BAND OF BROTHERS

E COMPANY, 506TH REGIMENT, 101ST AIRBORNE FROM NORMANDY TO HITLER'S EAGLE'S NEST

With his multivolume biographies of Eisenhower and Nixon now complete, Ambrose (History/Univ. of New Orleans) returns to military affairs (Pegasus Bridge, 1985, etc.) with this spirited account of one of the Army's crack WW II units. The 101st Airborne was "the most famous and admired of all the eighty-nine divisions the United States Army put in the Second World War," Ambrose notes. One unit in the "Screaming Eagles," Easy Company, was an elite group of paratroopers, self. confident survivors of a grueling physical regimen, adept in the use of weapons, and ready to fight for each other to the death. Ambrose traces how the group's esprit de corps was molded in boot camp under a martinet commander, then at Normandy's Utah Beach, in the disappointing Arnhem campaign in the Netherlands, in the Battle of the Bulge, and in the triumphant liberation of Hitler's Bavarian lair. Ambrose's writing style has all the elegance of a Sherman tank, but it really doesn't matter: the story of this company is riveting. The author captures many of the representative moments in a WW II soldier's career: the fear that, under some of the most intense shelling of the war, one may he approaching a breaking point; the suffering of freezing overnight in a foxhole while going hungry and without a bath in days; the elation of survival and success; disgust with commanders either inept or arbitrary; and a sense of brotherhood like that felt with nobody else in life. Hard-nosed, yet ultimately a celebration of grace under pressure in "the Good War."

Pub Date: June 1, 1992

ISBN: 074322454X

Page Count: 352

Publisher: Simon & Schuster

Review Posted Online: May 20, 2010

Kirkus Reviews Issue: April 15, 1992

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The author's youthfulness helps to assure the inevitable comparison with the Anne Frank diary although over and above the...

NIGHT

Elie Wiesel spent his early years in a small Transylvanian town as one of four children. 

He was the only one of the family to survive what Francois Maurois, in his introduction, calls the "human holocaust" of the persecution of the Jews, which began with the restrictions, the singularization of the yellow star, the enclosure within the ghetto, and went on to the mass deportations to the ovens of Auschwitz and Buchenwald. There are unforgettable and horrifying scenes here in this spare and sombre memoir of this experience of the hanging of a child, of his first farewell with his father who leaves him an inheritance of a knife and a spoon, and of his last goodbye at Buchenwald his father's corpse is already cold let alone the long months of survival under unconscionable conditions.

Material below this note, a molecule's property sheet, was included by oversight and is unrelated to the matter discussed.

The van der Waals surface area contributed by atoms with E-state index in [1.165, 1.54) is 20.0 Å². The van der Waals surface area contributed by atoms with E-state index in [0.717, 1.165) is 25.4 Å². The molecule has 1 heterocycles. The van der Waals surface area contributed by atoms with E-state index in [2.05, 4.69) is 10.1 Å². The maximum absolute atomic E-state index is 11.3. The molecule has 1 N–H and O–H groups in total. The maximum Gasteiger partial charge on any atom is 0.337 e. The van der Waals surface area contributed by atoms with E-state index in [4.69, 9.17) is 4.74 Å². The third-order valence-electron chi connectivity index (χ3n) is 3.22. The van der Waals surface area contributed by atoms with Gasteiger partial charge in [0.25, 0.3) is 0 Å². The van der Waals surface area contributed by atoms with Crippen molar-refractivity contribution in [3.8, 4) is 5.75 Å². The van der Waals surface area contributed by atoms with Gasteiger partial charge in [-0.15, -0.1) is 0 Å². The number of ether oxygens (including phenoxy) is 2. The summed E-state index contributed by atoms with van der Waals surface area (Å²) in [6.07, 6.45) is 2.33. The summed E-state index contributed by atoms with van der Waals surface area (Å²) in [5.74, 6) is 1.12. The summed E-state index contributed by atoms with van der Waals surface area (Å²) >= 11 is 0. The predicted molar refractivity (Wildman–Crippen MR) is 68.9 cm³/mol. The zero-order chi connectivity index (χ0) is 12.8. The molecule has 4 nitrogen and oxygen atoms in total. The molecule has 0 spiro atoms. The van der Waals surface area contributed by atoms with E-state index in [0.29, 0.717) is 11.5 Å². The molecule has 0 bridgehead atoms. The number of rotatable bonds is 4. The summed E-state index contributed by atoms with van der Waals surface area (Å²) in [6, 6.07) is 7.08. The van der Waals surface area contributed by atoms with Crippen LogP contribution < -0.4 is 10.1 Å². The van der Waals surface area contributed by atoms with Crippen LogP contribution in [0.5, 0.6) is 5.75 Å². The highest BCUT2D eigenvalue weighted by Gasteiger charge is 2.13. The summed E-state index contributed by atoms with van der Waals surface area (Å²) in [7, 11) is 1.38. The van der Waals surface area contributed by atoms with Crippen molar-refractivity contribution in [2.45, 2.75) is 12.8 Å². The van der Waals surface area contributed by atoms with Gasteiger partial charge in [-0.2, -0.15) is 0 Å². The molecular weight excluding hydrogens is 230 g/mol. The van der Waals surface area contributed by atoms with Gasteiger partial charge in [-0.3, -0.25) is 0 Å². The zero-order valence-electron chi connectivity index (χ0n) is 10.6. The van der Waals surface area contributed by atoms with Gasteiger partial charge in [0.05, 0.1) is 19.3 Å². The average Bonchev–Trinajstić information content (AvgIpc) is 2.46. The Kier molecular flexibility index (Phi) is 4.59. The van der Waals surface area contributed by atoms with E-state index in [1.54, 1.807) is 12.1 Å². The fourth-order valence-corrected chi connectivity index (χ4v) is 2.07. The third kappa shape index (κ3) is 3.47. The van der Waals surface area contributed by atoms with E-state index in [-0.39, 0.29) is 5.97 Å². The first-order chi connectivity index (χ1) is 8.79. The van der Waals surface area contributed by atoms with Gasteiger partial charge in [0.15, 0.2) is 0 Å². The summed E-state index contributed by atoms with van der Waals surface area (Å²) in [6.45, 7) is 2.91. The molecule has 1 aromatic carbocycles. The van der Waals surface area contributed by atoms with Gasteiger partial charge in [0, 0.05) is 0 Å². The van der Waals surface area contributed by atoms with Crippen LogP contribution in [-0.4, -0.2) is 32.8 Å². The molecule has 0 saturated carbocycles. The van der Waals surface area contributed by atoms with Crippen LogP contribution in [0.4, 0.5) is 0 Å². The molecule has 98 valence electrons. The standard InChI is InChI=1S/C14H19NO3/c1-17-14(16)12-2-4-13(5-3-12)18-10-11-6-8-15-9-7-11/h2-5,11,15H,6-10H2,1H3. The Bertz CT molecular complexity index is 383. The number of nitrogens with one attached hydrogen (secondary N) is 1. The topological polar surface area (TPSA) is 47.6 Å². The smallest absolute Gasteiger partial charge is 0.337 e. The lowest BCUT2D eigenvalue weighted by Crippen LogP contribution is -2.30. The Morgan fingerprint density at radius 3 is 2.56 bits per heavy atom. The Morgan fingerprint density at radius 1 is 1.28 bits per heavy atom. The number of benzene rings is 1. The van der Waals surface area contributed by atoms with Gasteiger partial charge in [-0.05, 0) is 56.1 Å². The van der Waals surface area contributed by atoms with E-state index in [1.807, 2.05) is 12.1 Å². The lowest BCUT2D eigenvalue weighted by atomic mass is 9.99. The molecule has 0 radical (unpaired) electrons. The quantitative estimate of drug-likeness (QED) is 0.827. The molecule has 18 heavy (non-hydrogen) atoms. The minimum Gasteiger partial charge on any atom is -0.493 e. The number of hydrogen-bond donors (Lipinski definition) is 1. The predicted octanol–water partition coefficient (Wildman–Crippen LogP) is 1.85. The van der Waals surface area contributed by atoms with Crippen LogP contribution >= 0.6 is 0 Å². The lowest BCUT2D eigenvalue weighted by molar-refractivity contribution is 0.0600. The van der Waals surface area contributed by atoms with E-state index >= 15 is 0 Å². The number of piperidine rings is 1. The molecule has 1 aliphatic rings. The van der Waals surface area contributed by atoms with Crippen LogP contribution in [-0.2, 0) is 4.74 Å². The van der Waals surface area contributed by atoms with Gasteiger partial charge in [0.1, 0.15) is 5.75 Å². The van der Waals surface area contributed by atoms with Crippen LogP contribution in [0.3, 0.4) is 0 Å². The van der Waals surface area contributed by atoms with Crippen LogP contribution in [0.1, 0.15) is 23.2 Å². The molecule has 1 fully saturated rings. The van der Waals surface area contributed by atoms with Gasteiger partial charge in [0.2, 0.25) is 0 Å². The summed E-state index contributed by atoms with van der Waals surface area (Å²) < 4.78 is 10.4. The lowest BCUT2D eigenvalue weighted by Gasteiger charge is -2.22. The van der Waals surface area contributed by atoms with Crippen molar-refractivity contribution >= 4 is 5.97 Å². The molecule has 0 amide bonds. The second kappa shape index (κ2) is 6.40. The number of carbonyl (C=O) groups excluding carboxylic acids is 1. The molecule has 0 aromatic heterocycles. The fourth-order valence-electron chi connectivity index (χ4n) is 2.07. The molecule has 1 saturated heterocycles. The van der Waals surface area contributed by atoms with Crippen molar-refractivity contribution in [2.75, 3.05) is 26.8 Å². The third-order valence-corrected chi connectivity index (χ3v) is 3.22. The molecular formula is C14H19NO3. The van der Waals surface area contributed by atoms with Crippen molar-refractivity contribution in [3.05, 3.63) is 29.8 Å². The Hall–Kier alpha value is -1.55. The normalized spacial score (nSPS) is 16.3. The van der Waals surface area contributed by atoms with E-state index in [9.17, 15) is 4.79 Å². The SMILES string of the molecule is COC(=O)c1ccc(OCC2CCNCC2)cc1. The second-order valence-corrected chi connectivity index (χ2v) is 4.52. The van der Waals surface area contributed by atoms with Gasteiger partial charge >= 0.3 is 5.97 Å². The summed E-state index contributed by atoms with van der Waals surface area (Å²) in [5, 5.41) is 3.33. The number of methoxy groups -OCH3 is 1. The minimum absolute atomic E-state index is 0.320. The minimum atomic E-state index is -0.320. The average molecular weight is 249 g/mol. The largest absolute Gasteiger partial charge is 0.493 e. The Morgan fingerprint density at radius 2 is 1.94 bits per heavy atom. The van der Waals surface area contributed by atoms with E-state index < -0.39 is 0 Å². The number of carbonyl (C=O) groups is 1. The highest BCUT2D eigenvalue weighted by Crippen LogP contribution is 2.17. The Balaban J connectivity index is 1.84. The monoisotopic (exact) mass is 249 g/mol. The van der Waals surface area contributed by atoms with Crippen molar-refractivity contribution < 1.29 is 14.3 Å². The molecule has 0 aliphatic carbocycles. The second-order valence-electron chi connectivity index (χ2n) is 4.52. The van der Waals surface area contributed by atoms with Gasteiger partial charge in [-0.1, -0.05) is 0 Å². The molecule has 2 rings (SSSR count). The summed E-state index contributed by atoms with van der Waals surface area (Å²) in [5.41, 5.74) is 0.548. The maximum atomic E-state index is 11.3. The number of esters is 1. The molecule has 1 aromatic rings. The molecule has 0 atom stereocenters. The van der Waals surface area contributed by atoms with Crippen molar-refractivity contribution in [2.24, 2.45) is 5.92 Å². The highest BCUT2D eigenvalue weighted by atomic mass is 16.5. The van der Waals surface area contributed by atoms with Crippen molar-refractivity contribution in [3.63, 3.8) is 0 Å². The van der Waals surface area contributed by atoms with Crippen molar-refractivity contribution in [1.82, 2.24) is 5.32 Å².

The author's youthfulness helps to assure the inevitable comparison with the Anne Frank diary although over and above the sphere of suffering shared, and in this case extended to the death march itself, there is no spiritual or emotional legacy here to offset any reader reluctance.

Pub Date: Jan. 16, 2006

ISBN: 0374500010

Page Count: 120

Publisher: Hill & Wang

Review Posted Online: Oct. 7, 2011

Kirkus Reviews Issue: Jan. 15, 2006

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A PEOPLE'S HISTORY OF THE UNITED STATES

For Howard Zinn, long-time civil rights and anti-war activist, history and ideology have a lot in common. Since he thinks that everything is in someone's interest, the historian—Zinn posits—has to figure out whose interests he or she is defining/defending/reconstructing (hence one of his previous books, The Politics of History). Zinn has no doubts about where he stands in this "people's history": "it is a history disrespectful of governments and respectful of people's movements of resistance." So what we get here, instead of the usual survey of wars, presidents, and institutions, is a survey of the usual rebellions, strikes, and protest movements. Zinn starts out by depicting the arrival of Columbus in North America from the standpoint of the Indians (which amounts to their standpoint as constructed from the observations of the Europeans); and, after easily establishing the cultural disharmony that ensued, he goes on to the importation of slaves into the colonies. Add the laborers and indentured servants that followed, plus women and later immigrants, and you have Zinn's amorphous constituency. To hear Zinn tell it, all anyone did in America at any time was to oppress or be oppressed; and so he obscures as much as his hated mainstream historical foes do—only in Zinn's case there is that absurd presumption that virtually everything that came to pass was the work of ruling-class planning: this amounts to one great indictment for conspiracy. Despite surface similarities, this is not a social history, since we get no sense of the fabric of life. Instead of negating the one-sided histories he detests, Zinn has merely reversed the image; the distortion remains.

Pub Date: Jan. 1, 1979

ISBN: 0061965588

Page Count: 772

Publisher: Harper & Row

Review Posted Online: May 26, 2012

Kirkus Reviews Issue: Jan. 1, 1979

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